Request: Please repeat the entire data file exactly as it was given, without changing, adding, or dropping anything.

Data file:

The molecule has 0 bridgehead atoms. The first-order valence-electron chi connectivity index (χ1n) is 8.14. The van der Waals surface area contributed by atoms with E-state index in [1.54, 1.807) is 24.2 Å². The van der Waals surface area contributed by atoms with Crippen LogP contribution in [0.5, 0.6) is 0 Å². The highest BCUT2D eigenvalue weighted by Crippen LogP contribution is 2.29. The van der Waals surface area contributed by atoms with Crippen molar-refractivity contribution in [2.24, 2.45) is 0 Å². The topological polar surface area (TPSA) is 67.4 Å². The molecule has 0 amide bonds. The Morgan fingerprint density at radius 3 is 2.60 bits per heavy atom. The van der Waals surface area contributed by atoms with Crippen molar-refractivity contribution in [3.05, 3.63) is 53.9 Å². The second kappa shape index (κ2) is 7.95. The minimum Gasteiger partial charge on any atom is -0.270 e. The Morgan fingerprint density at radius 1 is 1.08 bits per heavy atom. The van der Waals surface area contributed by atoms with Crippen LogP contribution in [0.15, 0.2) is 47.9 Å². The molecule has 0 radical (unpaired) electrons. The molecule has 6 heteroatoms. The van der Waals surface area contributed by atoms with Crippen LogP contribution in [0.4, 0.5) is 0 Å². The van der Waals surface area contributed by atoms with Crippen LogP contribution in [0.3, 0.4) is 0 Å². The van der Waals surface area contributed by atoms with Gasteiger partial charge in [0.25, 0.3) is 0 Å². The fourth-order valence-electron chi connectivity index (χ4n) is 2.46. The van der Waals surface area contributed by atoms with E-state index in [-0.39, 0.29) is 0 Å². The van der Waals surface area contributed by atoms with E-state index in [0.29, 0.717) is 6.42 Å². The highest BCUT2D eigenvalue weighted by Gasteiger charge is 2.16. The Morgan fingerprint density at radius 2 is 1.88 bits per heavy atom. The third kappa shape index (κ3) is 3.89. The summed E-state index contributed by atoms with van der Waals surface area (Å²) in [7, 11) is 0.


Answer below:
The molecule has 0 bridgehead atoms. The first-order valence-electron chi connectivity index (χ1n) is 8.14. The van der Waals surface area contributed by atoms with E-state index in [1.54, 1.807) is 24.2 Å². The van der Waals surface area contributed by atoms with Crippen LogP contribution in [0.5, 0.6) is 0 Å². The highest BCUT2D eigenvalue weighted by Crippen LogP contribution is 2.29. The van der Waals surface area contributed by atoms with Crippen molar-refractivity contribution in [2.24, 2.45) is 0 Å². The topological polar surface area (TPSA) is 67.4 Å². The molecule has 0 amide bonds. The Morgan fingerprint density at radius 3 is 2.60 bits per heavy atom. The van der Waals surface area contributed by atoms with Crippen molar-refractivity contribution in [3.05, 3.63) is 53.9 Å². The second kappa shape index (κ2) is 7.95. The minimum Gasteiger partial charge on any atom is -0.270 e. The Morgan fingerprint density at radius 1 is 1.08 bits per heavy atom. The van der Waals surface area contributed by atoms with Crippen LogP contribution in [0.15, 0.2) is 47.9 Å². The molecule has 0 radical (unpaired) electrons. The molecule has 6 heteroatoms. The van der Waals surface area contributed by atoms with Crippen LogP contribution in [0.4, 0.5) is 0 Å². The van der Waals surface area contributed by atoms with Crippen LogP contribution in [0.3, 0.4) is 0 Å². The van der Waals surface area contributed by atoms with Gasteiger partial charge in [0.25, 0.3) is 0 Å². The fourth-order valence-electron chi connectivity index (χ4n) is 2.46. The van der Waals surface area contributed by atoms with E-state index in [-0.39, 0.29) is 0 Å². The van der Waals surface area contributed by atoms with E-state index in [0.29, 0.717) is 6.42 Å². The highest BCUT2D eigenvalue weighted by Gasteiger charge is 2.16. The Morgan fingerprint density at radius 2 is 1.88 bits per heavy atom. The third kappa shape index (κ3) is 3.89. The summed E-state index contributed by atoms with van der Waals surface area (Å²) in [7, 11) is 0.